From our very first days as drovers—back in '66—Tom ‘n' me agreed that someday we'd be goin' back to Beaufort and work in our fathers' dry goods store jes' like we did before the war. Tom even rustled up a new sign in his head that would tell everyone we was home—Waltz, Jennerson and Sons—us bein' the sons. So, I was more 'n' surprised when he started off talkin' ‘bout gettin' a small spread in Kansas, somewhere near Great Benefice, and keepin' our own herd. First off I figured Tom was jes' impatient—it bein' 1874 and Reconstruction still goin' strong back home, even though it was pret' near over most ever' place else in South Carolina. Problem was the Yankee carpetbaggers likedBeaufort with the cool ocean breezes in the summer and the warm gusts in the winter. So, a lot of 'em stole what land they wanted and stayed. Which, is why they were for keepin'Federal martial law—it bein' the only thing that would allow their thievin' from the reg'lar citizens who might set on takin' back their homes and property if the Yankee army would jes' do the proper thing and leave. But no matter how much land grabbin' the swindlers was doin', they hadn't got 'round to robbin' our families yet. Tom figured it was on account our parents bein' jes' plain folks, the sort what set an example at Church by stayin' awake through most of the sermons. On top of which, they weren't important enough to be of parti'clar use to them that was for addin' public weight under their suspenders. One thing sure was that our kith sure weren't rich enough to come to the eyes of the ones willin' to sell federal power to the wicked and wily traitors who promised to help the Yankees keep hold of Beufort. Heck, even if our people could afford payin' for influence, they sure wouldn't be promisin' to get along with Yankees; so it's a good thing no one asked 'em. Then there was the fact that our fathers never served with the Confederacy, mainly because they were too busted up. Tom's pa had a knee went pret' near flat under the wheels of a wagon full of sand ‘cuzz the mule got spooked when a seagull tried to land on its head. Ever since, he'd been walkin' on will power and a cane. My own pa had cholera as a boy that left him with the habit of passin' out cold whenever he was totin' and liftin' more'n he should. Heck, for whatever reason, the carpetbaggers hadn't got 'round to robbin' our folks. So, Tom ‘n' me figured the people that loved us would be better off with us keepin' ourselves far away, 'specially 'cuzz we'd served in Wade Hampton's half of the South Carolina 2nd Cavalry, which meant we were bound to get the wrong kind of attention from Yankees if we came home. See, General Wade Hampton thought his purpose on earth was to make difficult circumstances even worse. After Lincoln freed all the slaves, ol' Hamp sent him a personal tele-graph with a bill for somewhere on the blue-sky side of $100,000.00 which is what he figured his slaves were worth. Lincoln personally assigned a unit of snipers to kill him, but they ended up missin' him and shootin' both his sons at Petersburg. One died. The other lost the sight in one eye. And, when the war ended, the general upped and refused to sign the terms of surrender like all the other Southern generals were supposed to do and did. So, the Yankees threw his officers in Rock Island Prisonwhere they had to stay until the general signed. Which he never did. So it came to pass that those good men were kept for almost a year after the war, until the North stopped worryin' bout Hampton. ‘Course, in the blind eyes of some, his not surrenderin' made him a hero. And pretty soon didn't he go and get himself elected as a U. S. Senator from South Carolina? Against fools even the angels cannot pre-vail.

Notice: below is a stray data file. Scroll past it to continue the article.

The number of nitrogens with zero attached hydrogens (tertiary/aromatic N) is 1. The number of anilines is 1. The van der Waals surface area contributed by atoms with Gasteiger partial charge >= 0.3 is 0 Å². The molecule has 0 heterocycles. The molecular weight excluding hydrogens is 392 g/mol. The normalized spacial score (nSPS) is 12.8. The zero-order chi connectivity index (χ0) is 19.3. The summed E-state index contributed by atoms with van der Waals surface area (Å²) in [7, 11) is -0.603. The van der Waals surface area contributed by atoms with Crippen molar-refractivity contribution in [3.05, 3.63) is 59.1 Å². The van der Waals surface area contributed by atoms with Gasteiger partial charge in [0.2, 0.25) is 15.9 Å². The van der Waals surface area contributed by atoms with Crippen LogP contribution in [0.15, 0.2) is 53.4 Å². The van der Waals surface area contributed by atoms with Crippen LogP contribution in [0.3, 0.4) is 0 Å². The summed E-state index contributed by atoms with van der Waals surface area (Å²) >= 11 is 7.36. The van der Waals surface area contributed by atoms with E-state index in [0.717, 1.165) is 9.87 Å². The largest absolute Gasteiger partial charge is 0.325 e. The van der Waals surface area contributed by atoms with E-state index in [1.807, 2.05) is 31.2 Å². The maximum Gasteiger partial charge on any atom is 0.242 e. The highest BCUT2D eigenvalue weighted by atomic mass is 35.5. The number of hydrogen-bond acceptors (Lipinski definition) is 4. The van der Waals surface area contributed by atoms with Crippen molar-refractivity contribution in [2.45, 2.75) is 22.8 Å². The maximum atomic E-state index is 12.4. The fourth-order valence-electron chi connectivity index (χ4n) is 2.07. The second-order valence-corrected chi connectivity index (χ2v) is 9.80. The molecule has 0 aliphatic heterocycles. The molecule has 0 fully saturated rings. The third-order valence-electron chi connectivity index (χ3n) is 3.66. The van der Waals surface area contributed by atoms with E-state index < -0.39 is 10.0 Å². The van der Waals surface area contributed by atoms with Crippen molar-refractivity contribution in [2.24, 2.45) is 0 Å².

Anyways, the more I rubbed it ‘round in my hat, the better Tom's idea sounded, at least for the time bein'. When it came to trailin' beeves, we sure ‘nuff knowd what we was doin'. At first, we got ourselves hired up by this or that Texas rancher drivin' jes' his own herd. But after a while, we preferred to get on with cattlemen. See, a cattleman bought lots of herds from spreads along the Texas belt, from near Seguin, Matagorda County, Blanco, Austin, Uvalde, or Laredo. Then, he'd get up an outfit to drive 'em all north where they'd be sold for a profit at the railheads in Kansas or to ranchers from the northern ranges lookin' to start up their own herds. Because cattlemen were drivin' and sellin' so many beeves, they could pay better than ranchers. Me'n Tom rode for big-time augers the likes of Charlie Goodnight, John Clay, Charles Coffee, Bill Montgomery, Jim Macaulay and Jem Verndon. I ain't sayin' we knowd these fellas 'nough to give 'em a big-faced howdy like t'an old friend. But we learned their ways of drovin' cattle which is what made 'em rich and kept us alive. Tom and me chewed our share of grit on drag; then swung our lariats on flank before movin' on up to ride swing. Now we were gettin' reg'lar turns on point. Compared to all the grief of drovin', us keepin' a small herd so close to rail head in Great Benefice would be easier than ropin' a calf stuck straight up in the mud and bawlin' for the loop.